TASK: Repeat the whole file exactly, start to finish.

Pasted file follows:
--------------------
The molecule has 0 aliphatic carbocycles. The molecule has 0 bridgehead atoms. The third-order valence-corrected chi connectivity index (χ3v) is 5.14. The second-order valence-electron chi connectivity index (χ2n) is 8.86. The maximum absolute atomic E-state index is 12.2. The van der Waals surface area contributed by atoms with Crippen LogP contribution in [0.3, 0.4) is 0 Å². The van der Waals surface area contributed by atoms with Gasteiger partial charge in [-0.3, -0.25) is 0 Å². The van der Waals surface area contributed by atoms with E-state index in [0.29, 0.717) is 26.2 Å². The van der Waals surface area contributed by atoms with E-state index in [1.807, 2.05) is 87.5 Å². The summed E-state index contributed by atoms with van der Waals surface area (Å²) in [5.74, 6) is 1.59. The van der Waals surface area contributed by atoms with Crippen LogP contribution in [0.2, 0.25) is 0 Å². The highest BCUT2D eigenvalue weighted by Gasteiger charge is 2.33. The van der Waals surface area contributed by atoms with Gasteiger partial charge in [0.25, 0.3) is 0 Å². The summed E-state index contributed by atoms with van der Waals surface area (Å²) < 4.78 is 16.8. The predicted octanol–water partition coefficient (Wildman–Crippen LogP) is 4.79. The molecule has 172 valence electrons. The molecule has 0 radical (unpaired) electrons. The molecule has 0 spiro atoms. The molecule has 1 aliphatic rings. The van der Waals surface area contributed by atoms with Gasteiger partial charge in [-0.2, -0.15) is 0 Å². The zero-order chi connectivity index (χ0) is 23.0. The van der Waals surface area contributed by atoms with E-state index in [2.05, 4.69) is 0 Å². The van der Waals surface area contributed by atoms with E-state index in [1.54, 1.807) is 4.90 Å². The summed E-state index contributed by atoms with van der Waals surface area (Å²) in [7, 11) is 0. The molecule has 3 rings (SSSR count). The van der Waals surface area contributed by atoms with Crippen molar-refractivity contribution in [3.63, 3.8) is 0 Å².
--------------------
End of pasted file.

The molecule has 0 aliphatic carbocycles. The molecule has 0 bridgehead atoms. The third-order valence-corrected chi connectivity index (χ3v) is 5.14. The second-order valence-electron chi connectivity index (χ2n) is 8.86. The maximum absolute atomic E-state index is 12.2. The van der Waals surface area contributed by atoms with Crippen LogP contribution in [0.3, 0.4) is 0 Å². The van der Waals surface area contributed by atoms with Gasteiger partial charge in [-0.3, -0.25) is 0 Å². The van der Waals surface area contributed by atoms with E-state index in [0.29, 0.717) is 26.2 Å². The van der Waals surface area contributed by atoms with E-state index in [1.807, 2.05) is 87.5 Å². The summed E-state index contributed by atoms with van der Waals surface area (Å²) in [5.74, 6) is 1.59. The van der Waals surface area contributed by atoms with Crippen LogP contribution in [0.2, 0.25) is 0 Å². The highest BCUT2D eigenvalue weighted by Gasteiger charge is 2.33. The van der Waals surface area contributed by atoms with Gasteiger partial charge in [0.25, 0.3) is 0 Å². The summed E-state index contributed by atoms with van der Waals surface area (Å²) < 4.78 is 16.8. The predicted octanol–water partition coefficient (Wildman–Crippen LogP) is 4.79. The molecule has 172 valence electrons. The molecule has 0 radical (unpaired) electrons. The molecule has 0 spiro atoms. The molecule has 1 aliphatic rings. The van der Waals surface area contributed by atoms with Gasteiger partial charge in [-0.2, -0.15) is 0 Å². The zero-order chi connectivity index (χ0) is 23.0. The van der Waals surface area contributed by atoms with E-state index in [2.05, 4.69) is 0 Å². The van der Waals surface area contributed by atoms with E-state index in [1.54, 1.807) is 4.90 Å². The summed E-state index contributed by atoms with van der Waals surface area (Å²) in [7, 11) is 0. The molecule has 3 rings (SSSR count). The van der Waals surface area contributed by atoms with Crippen molar-refractivity contribution in [3.63, 3.8) is 0 Å².